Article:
Labor and Employment Alert

U.S. Supreme Court Holds That City Discriminated Against White Firefighters

June 12, 2009

Yesterday, the U.S. Supreme Court held in a case of so-called reverse discrimination that the City of New Haven, Connecticut discriminated against 17 white firefighters and one Hispanic firefighter by refusing to certify the results of a promotional exam. The City argued that if it had certified the results, it risked litigation by black firefighters who claimed that the exam had a disparate impact upon minorities. The Supreme Court rejected this defense, holding that there was not a strong basis in evidence to demonstrate that the exam itself discriminated against minority candidates.

In Ricci v. DeStefano, the City of New Haven retained an outside consultant to design and implement an exam to identify candidates for promotion to lieutenant and captain positions within the fire department. In developing the test, the consultant assessed the knowledge, skills and abilities required by the positions and, in doing so, over-sampled minority firefighters to ensure that the examination would not favor white candidates. All candidates were directed to the source material for the test questions. Although the exam included an oral component, as well as a multiple choice written exam, two-thirds of the panelists for the oral exam were minority firefighters and every three-member panel consisted of two minorities. Nonetheless, the results of the examination were skewed in favor of white candidates. In fact, had the City certified the results, no black candidates would have been entitled to immediate promotion to lieutenant or captain under the City’s established practices. Thus, the City held a hearing on whether to certify the results. Several witnesses and city officials stated that the results suggested that the examination had a disparate impact upon minorities. Ultimately, the City deadlocked on the issue, resulting in a decision to not certify the results.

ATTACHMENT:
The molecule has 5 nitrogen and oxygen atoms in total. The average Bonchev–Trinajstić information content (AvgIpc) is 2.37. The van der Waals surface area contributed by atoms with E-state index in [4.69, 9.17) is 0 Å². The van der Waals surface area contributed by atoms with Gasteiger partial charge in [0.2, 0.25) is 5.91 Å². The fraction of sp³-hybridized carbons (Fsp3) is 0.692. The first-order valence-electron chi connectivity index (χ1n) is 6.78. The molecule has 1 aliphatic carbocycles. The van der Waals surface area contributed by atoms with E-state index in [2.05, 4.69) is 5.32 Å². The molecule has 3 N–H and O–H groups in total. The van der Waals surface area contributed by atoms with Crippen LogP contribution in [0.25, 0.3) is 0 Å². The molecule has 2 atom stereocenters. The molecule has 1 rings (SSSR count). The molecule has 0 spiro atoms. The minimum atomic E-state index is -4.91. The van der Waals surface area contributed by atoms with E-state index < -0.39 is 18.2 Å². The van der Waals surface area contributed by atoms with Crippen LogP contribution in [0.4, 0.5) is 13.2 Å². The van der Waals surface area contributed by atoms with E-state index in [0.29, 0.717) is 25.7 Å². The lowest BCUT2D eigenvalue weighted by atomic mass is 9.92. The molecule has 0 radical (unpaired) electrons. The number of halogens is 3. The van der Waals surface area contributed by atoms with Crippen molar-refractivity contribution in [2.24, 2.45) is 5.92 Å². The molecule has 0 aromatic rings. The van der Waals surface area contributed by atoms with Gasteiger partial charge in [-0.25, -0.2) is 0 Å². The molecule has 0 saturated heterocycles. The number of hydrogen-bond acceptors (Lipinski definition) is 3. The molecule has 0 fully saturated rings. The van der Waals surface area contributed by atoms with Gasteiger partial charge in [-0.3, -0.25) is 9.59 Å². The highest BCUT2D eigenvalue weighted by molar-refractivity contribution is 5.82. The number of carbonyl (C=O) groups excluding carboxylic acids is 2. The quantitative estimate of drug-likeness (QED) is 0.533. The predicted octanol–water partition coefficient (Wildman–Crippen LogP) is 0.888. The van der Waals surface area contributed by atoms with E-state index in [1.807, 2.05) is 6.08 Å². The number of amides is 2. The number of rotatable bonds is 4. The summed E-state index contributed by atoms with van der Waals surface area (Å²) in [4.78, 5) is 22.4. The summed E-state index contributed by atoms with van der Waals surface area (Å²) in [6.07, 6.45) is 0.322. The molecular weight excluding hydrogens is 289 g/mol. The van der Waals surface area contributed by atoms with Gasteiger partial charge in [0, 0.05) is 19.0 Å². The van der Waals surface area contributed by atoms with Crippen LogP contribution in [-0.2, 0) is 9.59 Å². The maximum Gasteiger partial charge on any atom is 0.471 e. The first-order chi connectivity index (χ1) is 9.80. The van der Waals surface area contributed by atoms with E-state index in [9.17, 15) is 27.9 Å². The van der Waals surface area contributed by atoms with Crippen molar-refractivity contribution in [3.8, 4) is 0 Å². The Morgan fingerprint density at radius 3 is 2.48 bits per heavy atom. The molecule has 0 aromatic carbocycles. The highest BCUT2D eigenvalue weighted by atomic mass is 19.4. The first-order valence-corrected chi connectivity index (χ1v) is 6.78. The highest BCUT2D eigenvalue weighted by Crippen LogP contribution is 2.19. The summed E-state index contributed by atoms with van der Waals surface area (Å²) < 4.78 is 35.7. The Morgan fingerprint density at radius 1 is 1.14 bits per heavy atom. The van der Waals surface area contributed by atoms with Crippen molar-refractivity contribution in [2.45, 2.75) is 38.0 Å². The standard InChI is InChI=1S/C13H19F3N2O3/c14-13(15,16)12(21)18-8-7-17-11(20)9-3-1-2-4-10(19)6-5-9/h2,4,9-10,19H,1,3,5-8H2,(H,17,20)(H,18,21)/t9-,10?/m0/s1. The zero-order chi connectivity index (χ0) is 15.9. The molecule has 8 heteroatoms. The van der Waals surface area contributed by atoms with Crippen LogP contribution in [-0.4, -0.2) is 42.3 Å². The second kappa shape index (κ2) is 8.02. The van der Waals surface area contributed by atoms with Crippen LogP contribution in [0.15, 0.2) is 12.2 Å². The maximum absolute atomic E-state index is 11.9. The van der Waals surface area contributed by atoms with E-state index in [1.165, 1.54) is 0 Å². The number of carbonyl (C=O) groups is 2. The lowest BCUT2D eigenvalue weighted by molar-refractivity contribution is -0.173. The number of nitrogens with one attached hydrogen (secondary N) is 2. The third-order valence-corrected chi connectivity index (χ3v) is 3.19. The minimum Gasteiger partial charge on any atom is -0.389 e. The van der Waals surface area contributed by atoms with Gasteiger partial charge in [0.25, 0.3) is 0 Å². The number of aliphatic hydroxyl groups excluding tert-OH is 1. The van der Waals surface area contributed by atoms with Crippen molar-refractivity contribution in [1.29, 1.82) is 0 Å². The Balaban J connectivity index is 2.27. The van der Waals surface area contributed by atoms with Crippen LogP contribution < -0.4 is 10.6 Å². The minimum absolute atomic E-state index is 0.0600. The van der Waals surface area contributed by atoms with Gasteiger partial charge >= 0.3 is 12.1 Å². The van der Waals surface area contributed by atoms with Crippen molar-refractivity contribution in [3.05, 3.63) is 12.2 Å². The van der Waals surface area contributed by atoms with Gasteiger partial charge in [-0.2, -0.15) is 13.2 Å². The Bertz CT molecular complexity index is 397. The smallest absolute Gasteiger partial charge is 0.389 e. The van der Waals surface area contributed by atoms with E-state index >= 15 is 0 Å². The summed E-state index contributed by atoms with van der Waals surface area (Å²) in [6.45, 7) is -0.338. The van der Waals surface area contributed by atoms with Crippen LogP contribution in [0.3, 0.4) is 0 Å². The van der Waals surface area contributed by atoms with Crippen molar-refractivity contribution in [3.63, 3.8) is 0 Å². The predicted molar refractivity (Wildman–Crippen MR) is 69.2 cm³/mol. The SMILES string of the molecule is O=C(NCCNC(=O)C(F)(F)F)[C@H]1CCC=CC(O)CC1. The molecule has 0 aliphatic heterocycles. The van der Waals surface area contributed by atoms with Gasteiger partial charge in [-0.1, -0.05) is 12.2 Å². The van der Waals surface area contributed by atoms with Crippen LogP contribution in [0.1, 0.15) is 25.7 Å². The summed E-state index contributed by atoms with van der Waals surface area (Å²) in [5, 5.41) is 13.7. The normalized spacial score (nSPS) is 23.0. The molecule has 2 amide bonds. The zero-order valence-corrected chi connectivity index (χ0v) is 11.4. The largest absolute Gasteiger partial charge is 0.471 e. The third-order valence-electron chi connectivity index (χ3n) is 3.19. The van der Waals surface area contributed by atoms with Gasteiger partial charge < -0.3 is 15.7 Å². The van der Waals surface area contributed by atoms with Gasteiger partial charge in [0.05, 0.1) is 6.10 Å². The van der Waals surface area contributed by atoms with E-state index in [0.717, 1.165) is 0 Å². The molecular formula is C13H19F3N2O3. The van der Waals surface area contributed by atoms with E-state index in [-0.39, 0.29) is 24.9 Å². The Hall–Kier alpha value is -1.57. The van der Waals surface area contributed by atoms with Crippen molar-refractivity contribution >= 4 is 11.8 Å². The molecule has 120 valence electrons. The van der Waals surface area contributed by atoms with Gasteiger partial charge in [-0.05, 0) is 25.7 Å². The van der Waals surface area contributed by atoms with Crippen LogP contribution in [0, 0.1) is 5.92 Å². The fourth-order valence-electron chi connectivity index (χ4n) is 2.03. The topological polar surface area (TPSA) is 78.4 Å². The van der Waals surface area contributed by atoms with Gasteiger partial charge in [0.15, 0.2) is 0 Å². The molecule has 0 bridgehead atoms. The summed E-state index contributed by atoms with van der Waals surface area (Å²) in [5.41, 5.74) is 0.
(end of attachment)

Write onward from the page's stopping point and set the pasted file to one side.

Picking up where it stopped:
Eighteen white and Hispanic firefighters who passed the exam and who would have been promoted if the results had been certified, sued the City for race discrimination under Title VII of the Civil Rights Act. The City argued that its decision was justified because its intent was to avoid a disparate impact lawsuit. The District Court granted summary judgment to the City, concluding that it was not motivated by discriminatory intent and was not obligated to certify the test results. The Second Circuit affirmed the District Court’s decision and adopted its reasoning.

The Supreme Court, in a 5-to-4 decision, reversed and granted summary judgment to the plaintiff firefighters. The Court explained that absent some valid defense, the City’s refusal to certify the results constituted intentional discrimination in violation of Title VII’s disparate treatment provision. The City had argued that it had a good faith belief that its actions were necessary to avoid a disparate impact in violation of Title VII and that such belief constituted a valid defense. A majority of the Court rejected this argument and held that the employer must have a “strong basis in evidence” that a race-conscious act was necessary to avoid disparate impact liability. In this respect, the Court explained that the City’s fear of litigation by minority firefighters was insufficient. Instead, a “strong basis in evidence” required a showing that the test was flawed because it was not job-related or that there were other equally valid but less discriminatory tests available to the City. The Court found that the City did not meet such a showing because the exam was developed in a race neutral manner and there was little evidence of an equally-valid alternative testing method. It thus held that the City had discriminated against the white and Hispanic firefighters by refusing to certify the results of the promotional exam.

Although Ricci involved a public employer, the Court’s analysis applies equally to private employers. The bottom line is that all employers must tread carefully when attempting to correct an apparent racial or gender disparity in the workforce. Rather than disavow the results of a hiring or promotional policy, employers should focus on developing processes that are open, fair and neutral and then accept the results of those processes. Unfortunately, this exposes employers to disparate impact claims, but Ricci implicitly suggests that plaintiffs will face an uphill battle in bringing such claims.